I tend to be a skeptic when it comes to analyst reports. After all, if they dont predict billion-dollar markets, no one will buy their reports.
That said, this report isnt just hype. First off, the mobile cloud is already taking off from an application perspective.
Consumers are very interested in the cloud. They just dont think of it in those terms, said Dana Gardner, president and principal analyst, Interarbor Solutions. The iPhone App store and even iTunes are cloud offerings. Apple is one of biggest cloud providers, even if it doesnt refer to itself as a cloud company.
Secondly, the device driving mobile cloud adoption, the smartphone, is a gadget everyone loves. Mark Beccue, an analyst with ABI Research, said: Consumers are waking up to the idea of mobile apps. The dilemma is that theyre limited to smartphones, which dont have the processing power and data storage capabilities to make the applications appealing.
Despite all the hype about next-generation Blackberries and iPhones, ownership of these devices is far from saturation. The high cost of the handsets coupled with expensive data plans is keeping smart phones on the periphery of the mobile phone market for now.
Beccue estimates that smartphone penetration stands at about 19% today in the U.S., although ABI expects it to grow to 40% or so in five years. Feature phones basically lower-tier phones with fewer computing capabilities still rule the day.
Feature phones may have a browser and, say, some gaming, but theyre not mini-computers. The wrinkle here is the browser. Many feature phones do indeed have a fairly decent one, and this could be one way the mobile cloud grows on the cheap.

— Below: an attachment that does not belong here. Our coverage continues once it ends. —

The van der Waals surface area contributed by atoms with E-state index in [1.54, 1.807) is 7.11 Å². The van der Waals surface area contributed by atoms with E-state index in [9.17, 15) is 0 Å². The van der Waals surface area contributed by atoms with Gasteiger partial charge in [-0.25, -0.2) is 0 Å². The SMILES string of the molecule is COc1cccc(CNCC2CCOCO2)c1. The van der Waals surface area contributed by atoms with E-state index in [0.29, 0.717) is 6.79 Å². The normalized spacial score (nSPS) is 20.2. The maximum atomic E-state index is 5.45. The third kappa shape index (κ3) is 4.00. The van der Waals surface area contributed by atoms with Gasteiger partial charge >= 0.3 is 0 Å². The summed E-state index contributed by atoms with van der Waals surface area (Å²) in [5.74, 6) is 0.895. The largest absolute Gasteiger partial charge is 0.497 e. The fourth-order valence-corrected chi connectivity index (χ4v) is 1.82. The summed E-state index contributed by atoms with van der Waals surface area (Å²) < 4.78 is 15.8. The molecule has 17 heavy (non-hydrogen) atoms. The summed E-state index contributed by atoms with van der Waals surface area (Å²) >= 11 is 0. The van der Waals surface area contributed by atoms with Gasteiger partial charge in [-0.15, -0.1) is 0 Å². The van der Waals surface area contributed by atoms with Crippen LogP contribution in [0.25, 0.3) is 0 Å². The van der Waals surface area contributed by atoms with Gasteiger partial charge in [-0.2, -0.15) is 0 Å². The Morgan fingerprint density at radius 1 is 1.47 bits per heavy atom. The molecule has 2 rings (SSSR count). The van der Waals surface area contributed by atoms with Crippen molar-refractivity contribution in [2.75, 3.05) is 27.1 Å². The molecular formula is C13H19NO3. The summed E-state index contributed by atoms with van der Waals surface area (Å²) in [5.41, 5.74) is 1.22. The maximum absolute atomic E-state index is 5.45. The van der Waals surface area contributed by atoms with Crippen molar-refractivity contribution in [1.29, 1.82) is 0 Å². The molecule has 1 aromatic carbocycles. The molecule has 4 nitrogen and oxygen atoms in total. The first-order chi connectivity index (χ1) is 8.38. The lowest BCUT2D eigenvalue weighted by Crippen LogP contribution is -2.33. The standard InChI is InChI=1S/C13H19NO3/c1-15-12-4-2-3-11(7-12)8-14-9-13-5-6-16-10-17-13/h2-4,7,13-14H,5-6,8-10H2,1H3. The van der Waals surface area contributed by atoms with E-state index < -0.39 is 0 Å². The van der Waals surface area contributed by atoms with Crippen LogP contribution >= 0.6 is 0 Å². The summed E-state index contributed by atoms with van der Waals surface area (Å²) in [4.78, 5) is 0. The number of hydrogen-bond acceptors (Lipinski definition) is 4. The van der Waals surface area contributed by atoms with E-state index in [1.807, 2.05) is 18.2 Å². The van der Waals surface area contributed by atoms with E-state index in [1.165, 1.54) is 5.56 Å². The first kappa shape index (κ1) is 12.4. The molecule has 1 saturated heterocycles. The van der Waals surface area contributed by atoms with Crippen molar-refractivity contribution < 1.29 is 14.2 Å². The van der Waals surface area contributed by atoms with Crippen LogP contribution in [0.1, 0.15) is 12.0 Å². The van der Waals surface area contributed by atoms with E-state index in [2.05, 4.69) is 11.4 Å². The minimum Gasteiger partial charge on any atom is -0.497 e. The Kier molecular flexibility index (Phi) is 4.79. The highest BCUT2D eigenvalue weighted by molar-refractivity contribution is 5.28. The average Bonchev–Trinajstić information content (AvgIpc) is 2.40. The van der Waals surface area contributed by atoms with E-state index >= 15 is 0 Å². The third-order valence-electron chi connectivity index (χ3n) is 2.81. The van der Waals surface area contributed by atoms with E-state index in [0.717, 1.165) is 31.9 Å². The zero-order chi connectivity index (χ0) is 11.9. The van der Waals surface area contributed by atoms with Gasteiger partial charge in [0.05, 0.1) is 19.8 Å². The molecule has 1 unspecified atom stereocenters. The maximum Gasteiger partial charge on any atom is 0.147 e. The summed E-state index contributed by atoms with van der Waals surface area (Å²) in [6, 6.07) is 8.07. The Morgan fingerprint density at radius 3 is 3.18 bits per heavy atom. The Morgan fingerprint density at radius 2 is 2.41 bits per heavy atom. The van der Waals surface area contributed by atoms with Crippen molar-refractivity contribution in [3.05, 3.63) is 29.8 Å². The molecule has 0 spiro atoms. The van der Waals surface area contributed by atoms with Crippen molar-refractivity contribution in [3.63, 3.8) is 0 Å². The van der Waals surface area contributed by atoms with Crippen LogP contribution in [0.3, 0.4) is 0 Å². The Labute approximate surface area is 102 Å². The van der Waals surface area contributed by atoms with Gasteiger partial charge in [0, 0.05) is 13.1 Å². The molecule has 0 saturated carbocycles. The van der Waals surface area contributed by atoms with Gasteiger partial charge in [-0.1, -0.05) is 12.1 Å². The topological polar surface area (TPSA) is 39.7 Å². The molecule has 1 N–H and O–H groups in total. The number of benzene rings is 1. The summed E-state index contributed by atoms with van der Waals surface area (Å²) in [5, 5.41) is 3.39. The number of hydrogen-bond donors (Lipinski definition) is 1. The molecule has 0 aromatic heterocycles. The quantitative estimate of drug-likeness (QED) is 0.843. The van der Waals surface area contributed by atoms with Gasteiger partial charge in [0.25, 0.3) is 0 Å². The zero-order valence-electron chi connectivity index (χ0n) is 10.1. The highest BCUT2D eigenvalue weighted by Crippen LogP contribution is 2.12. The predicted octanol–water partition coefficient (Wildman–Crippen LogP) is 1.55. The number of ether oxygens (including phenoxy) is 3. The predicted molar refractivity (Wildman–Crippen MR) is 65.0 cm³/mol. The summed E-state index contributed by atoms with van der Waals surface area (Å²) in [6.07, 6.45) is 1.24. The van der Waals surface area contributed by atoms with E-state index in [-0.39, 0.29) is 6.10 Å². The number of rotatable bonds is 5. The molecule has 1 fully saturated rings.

The browser is already being sized up as an OS and desktop alternative, so as more applications become truly cloud driven protecting constrained devices from processing and storage requirements even feature phones could become more and more cloud compatible.
When you shift your focus away from consumers, the market is much less advanced. Enterprises are interested in mobile applications delivered via the cloud, but few have adopted the requisite technologies.
As with many devices before PCs, laptops, WiFi routers, the first Blackberries and iPhones smartphones (and the mobile cloud) could well enter the enterprise through the back door. All it takes is a few bold developers or some restless IT workers to start the migration beneath managements radar.
Even for a proactive enterprise trying to stay ahead of the mobile cloud trend, issues like multi-device support and security muddy the waters. OpenHealth, an Australian company that provides technical and business solutions for healthcare organizations, has been working with mobile applications for 10 years, starting with Palm PDAs.
We were always frustrated by one thing the need to commit to an OS manufacturer, for example, Palm, in order to build a solution, said Chris Hall, commercial director of OpenHealth.
More devices equaled double or triple the code set to maintain and lots of other challenges. We have always hosted the backend for our service, so as far as our users were concerned, there was nothing to install. In reality, though, each client implementation involved case-by-case integration, which was troublesome and costly,
To alleviate this problem as mobile apps move to the cloud, OpenHealth is working with Rhomobile, which provides an open mobile framework.
Essentially, Rhomobile gives developers a framework, Rhodes, they can use to build native apps for major smartphone OSes, including iPhone, Windows Mobile, RIM, Symbian and Android. Rhomobile also offers a synch/middleware solution for legacy apps.